Dr. Tossaporn Serirak, a member of Thailand's Parliament, holds up two signs about a shark fin DNA study.
Dr. Tossaporn Serirak

“Over the past six years since the launch of WildAid’s Celebrate with #NoSharkFin campaign, the general public has become increasingly aware that consuming shark fin and other dishes made from sharks are no longer sustainable food choices and are contributing to the imbalance of the ocean’s ecosystem. In recent years, Thailand has become a model example for protecting sharks. The Maya Shark Watch research project, which studies blacktip reef sharks in Maya Bay, Hat Noppharat-Thara Mu Ko Phi Phi National Park, has led to effective regulations for the management of tourism. We envision Thailand’s Parliament, as representatives of the Thai people, to lead as positive role models in protecting these keystone species that are critical to the oceans’ health and to support sustainable consumption that does not further threaten the environment,” said Dr. Petch Manopawitr, a conservation scientist and advisor to WildAid.

According to WildAid’s 2023 survey findings, Thais in urban areas predominantly consume shark fin in restaurants with their families; 57% said they consume shark fin at weddings, 46% at gatherings with friends in restaurants, and 42% at family reunions during Chinese New Year.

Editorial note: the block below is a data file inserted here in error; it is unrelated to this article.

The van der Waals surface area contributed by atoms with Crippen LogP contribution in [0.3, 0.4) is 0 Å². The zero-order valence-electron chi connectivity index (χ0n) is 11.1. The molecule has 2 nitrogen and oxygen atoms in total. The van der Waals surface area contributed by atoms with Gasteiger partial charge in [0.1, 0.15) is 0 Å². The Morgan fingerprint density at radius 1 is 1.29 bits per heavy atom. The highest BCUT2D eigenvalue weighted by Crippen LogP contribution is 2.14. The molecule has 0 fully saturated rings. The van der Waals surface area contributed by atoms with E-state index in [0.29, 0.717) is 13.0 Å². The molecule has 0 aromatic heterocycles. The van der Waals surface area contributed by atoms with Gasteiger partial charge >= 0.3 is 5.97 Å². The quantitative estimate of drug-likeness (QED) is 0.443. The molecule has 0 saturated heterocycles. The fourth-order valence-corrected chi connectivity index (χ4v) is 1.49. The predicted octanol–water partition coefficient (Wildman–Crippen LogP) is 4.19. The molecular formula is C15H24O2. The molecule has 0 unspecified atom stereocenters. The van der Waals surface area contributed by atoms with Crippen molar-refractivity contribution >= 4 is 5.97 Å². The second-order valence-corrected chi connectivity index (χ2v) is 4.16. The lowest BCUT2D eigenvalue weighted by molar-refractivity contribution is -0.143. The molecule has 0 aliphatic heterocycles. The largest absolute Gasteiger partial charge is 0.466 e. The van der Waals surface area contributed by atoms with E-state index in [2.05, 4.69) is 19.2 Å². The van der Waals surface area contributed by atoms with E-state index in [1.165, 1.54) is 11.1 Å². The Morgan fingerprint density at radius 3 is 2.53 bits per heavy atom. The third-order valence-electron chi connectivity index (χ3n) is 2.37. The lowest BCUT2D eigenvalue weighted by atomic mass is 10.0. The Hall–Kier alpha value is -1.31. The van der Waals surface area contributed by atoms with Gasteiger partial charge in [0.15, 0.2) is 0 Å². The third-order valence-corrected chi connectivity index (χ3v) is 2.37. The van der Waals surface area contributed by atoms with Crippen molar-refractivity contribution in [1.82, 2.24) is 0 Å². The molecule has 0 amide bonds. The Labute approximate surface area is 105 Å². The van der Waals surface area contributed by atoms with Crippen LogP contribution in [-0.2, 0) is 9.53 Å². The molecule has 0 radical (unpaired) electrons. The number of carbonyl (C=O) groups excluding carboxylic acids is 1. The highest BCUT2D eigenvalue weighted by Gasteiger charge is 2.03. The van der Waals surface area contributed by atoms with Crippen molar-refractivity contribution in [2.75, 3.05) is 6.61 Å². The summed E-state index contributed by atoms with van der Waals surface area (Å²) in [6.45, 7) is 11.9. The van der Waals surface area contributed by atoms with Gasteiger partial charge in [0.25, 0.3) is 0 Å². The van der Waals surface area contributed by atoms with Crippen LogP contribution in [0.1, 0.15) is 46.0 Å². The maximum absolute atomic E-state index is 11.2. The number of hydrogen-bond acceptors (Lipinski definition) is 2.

A bowl of shark fin soup is poured from a pan into a warmer.
A bowl of shark fin soup

Despite a decline in shark fin consumption among urban Thais over the past six years, more than 56% still express an intention to consume shark fin in the future. This underscores Thailand’s continued significance as a key market for shark fin. Effective awareness campaigns, supported by the government and hospitality and tourism sectors, are crucial to enlighten consumers about the impact of shark consumption.

In December 2019, WildAid and a coalition of eight local and international NGOs submitted an open letter to the Thai government seeking their urgent attention and action on ending shark fin consumption at any state events. The call came after the government received heavy criticism from the public after local media reported that shark fin soup had been served at an official banquet on December 3rd, 2019. The former government did not respond to the letter.